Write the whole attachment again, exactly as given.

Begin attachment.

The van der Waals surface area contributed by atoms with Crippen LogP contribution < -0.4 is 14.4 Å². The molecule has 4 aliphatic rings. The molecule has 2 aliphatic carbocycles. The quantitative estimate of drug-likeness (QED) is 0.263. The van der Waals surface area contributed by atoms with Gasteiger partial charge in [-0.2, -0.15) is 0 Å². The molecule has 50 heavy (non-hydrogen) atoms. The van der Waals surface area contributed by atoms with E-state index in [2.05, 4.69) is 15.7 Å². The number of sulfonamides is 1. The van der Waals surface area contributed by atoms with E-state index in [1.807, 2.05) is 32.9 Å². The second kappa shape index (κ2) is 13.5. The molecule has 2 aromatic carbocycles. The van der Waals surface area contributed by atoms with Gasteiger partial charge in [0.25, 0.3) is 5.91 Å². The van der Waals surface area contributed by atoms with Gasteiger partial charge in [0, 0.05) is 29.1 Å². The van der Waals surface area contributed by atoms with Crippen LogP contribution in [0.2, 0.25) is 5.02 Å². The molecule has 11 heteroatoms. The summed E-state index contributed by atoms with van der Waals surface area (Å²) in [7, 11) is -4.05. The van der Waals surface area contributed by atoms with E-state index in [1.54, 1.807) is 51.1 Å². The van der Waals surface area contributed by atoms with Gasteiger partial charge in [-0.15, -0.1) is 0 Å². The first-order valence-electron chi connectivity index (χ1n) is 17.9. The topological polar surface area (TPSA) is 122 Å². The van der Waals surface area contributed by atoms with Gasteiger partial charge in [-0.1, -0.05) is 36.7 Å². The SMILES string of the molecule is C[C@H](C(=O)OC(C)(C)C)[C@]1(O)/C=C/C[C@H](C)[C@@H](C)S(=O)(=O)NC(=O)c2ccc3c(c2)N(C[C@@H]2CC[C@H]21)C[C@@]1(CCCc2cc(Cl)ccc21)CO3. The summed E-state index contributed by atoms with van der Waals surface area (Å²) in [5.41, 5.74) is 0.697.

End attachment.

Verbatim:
The van der Waals surface area contributed by atoms with Crippen LogP contribution < -0.4 is 14.4 Å². The molecule has 4 aliphatic rings. The molecule has 2 aliphatic carbocycles. The quantitative estimate of drug-likeness (QED) is 0.263. The van der Waals surface area contributed by atoms with Gasteiger partial charge in [-0.2, -0.15) is 0 Å². The molecule has 50 heavy (non-hydrogen) atoms. The van der Waals surface area contributed by atoms with E-state index in [2.05, 4.69) is 15.7 Å². The number of sulfonamides is 1. The van der Waals surface area contributed by atoms with E-state index in [1.807, 2.05) is 32.9 Å². The second kappa shape index (κ2) is 13.5. The molecule has 2 aromatic carbocycles. The van der Waals surface area contributed by atoms with Gasteiger partial charge in [0.25, 0.3) is 5.91 Å². The van der Waals surface area contributed by atoms with Gasteiger partial charge in [0, 0.05) is 29.1 Å². The van der Waals surface area contributed by atoms with Crippen LogP contribution in [0.2, 0.25) is 5.02 Å². The molecule has 11 heteroatoms. The summed E-state index contributed by atoms with van der Waals surface area (Å²) in [7, 11) is -4.05. The van der Waals surface area contributed by atoms with E-state index in [1.54, 1.807) is 51.1 Å². The van der Waals surface area contributed by atoms with Gasteiger partial charge in [-0.15, -0.1) is 0 Å². The first-order valence-electron chi connectivity index (χ1n) is 17.9. The topological polar surface area (TPSA) is 122 Å². The van der Waals surface area contributed by atoms with Gasteiger partial charge in [-0.1, -0.05) is 36.7 Å². The SMILES string of the molecule is C[C@H](C(=O)OC(C)(C)C)[C@]1(O)/C=C/C[C@H](C)[C@@H](C)S(=O)(=O)NC(=O)c2ccc3c(c2)N(C[C@@H]2CC[C@H]21)C[C@@]1(CCCc2cc(Cl)ccc21)CO3. The summed E-state index contributed by atoms with van der Waals surface area (Å²) in [5.41, 5.74) is 0.697.